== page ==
Archive for October, 2010

An Interview with Professor Jonathan Snow

Jonathan Snow, Visiting Assistant Professor of Biology at Williams College, received his B.A. from Williams College in 1996, after which he completed his graduate studies at UCSF and his post-doctoral training at Harvard Medical School on the effects of transcriptional regulation in immune system development.  He decided to come back to Williams to teach and to continue his research on immune development, using the honeybee as his model.

As one of his seminar students, I was given an opportunity to interview Professor Snow on his research interests and his thoughts on teaching at his alma mater.

October 26, 2010

Joshua: Tell me about the kind of research you did before honeybees.

Professor Snow: My career before honeybees involved understanding the mechanisms of blood cell development in mammalian models, primarily in mice.

J: Was this the focus of your research for doctoral and post-doctoral research?

PS: Yes.  I was a graduate student at UCSF, where I studied the role of specific transcription factors in blood development and autoimmunity.  I did my post-doctoral work at the Children’s Hospital in Boston on the molecular mechanisms by which genes are turned on and off in mammalian blood development.

J: What got you interested in honeybee research?

PS: I wanted a change of direction, which is common for scientists leaving their postdoctoral work to go to more permanent positions.  I had been interested in food production and sustainable agriculture, and I was looking for ways to tie that to the molecular level questions I had been asking.  I randomly enrolled in a beekeeping class with the Essex County Beekeepers’ Association and realized that honeybees might provide the perfect way to join my two interests.  Many of the molecules that I had previously studied in blood development are present in bees as well, specifically those involved in blood cell development and immune function.

It was exciting to me that the science I was working on could be applicable to help an organism in crisis that is really important for agricultural and natural ecosystems.  Switching to honeybee research was also a big opportunity, because it gave me a chance to change to work on something I was really enthusiastic about, and you don’t get many chances to do that.

J: What specific areas are you interested in/are you researching now?

PS: Right now I’m looking at the honeybee gut as an immune organ.  This actually goes back to some of my first research interests in immune cells involved in resisting pathogens in the gut.  In that work we were looking at damage to the gut caused by the immune system in the gut reacting inappropriately in autoimmunity. As the gut represents an important immune barrier, this destruction can have serious consequences for health.

J: Why is the gut such an important barrier?

PS: Bees are social insects that are in constant contact, sharing and passing food among other things, and in this way they are very much like humans.  A lot of pathogens can be quickly shared in a social group through this behavior and gut exposure.

J: There are many hypotheses that explain Colony Collapse Disorder.  What is your take?

PS: Yes, there are lots of hypotheses, and I think jury is still out on the cause or causes.  However, I think it is likely a combination of habitat loss, changes in beekeeping practices, chemical exposure to environmental toxins, and emerging pathogens.   Once bee hives are weakened through some combination of environmental stresses, pathogens can cause hive collapse.  An understanding of how bees fight pathogens will be crucial to our response to Colony Collapse.

Even winter weather puts stress on hives.  Overwintering is difficult for honeybees in colder climates, as it closes bees inside the hive for longer periods of time and there are few nectar sources during this part of the year.  If the hive cannot quickly gather food and produce larvae in the spring, there can be major consequences. This nutritional stress coupled with a long incubation time stuck in the hive can lead to pathogen buildup further eroding hive health and potentially leading to its destruction.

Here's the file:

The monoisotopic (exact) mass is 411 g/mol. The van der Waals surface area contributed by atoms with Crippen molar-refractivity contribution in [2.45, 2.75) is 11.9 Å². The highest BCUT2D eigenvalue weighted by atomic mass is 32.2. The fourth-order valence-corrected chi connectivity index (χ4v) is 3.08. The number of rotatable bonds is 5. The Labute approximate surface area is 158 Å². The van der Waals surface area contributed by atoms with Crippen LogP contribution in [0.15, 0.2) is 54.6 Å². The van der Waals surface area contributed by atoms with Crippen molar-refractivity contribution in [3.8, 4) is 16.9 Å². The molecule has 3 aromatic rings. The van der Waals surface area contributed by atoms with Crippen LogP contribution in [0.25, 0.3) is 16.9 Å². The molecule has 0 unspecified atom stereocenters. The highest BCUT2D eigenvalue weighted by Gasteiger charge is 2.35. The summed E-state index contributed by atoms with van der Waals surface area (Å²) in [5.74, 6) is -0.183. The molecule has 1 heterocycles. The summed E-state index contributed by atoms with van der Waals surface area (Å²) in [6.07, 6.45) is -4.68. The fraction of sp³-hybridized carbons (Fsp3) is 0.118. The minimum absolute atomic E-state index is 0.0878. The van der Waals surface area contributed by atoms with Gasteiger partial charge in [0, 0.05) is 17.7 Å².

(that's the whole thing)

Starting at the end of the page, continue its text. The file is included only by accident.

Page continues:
J: What is the honeybee’s food source during the winter?

PS: It’s the honey they make!  Honeybees take nectar back to the hive, regurgitate it and put the nectar into wax combs.  They then manually evaporate the nectar until it is about 17% water, the rest being sugar from flower nectar.  It’s a very good storage method for sugar: it’s so dry that microorganisms can’t live in it.  It’s analogous to salting meat in order to preserve it.  The nectar is essentially dried out.  In addition to honey, pollen is also stored in the combs as a protein and fat source.  I actually think pollen tastes good!  A very strong taste.

J: Anything else about bees that captures your imagination?

PS: Honeybees together create what is called a superorganism: the hive shares traits that we would normally associate with organisms.  Honeybees work together and the level of organization and efficiency within the superorganism is amazing.  It reminds me of the complex feedback mechanisms in mammalian bodies.  The hive is carefully controlled, but there is no one bee that makes decisions.  They all reach a rough consensus, even though all have genetically diverse ’opinions’.  For example, the majority of bees must agree when the hive will stop rearing larvae for the winter.

J: Any thoughts as to why bees are so social and hierarchical?  Is there an evolutionary answer to this?

PS: I’ve read that superorganisms like bees and ants only represent about 2% of all insect species but about 70% of insect biomass on Earth.  Bees are very good at what they do.  The benefits of social organization are easier survival and perhaps the monopolization of food sources.  A whole hive of bees can outcompete other insects for food sources.

J: You’ve switched gears a little to teach at Williams.  What inspired you to come back?

PS: I had a really good experience in the Williams College Biology Department – seeing good teachers in action at the front of the class made me think that it would be really fun to stand up there and teach as well.  Being able to come back to teach for the alma mater for a few years seemed like a great opportunity.  It’s been a lot of fun!

All the complicated life in the hive …

“Most people don’t have any idea about all the complicated life going on inside a hive. Bees have a secret life we don’t know anything about.” -August in The Secret Life of Bees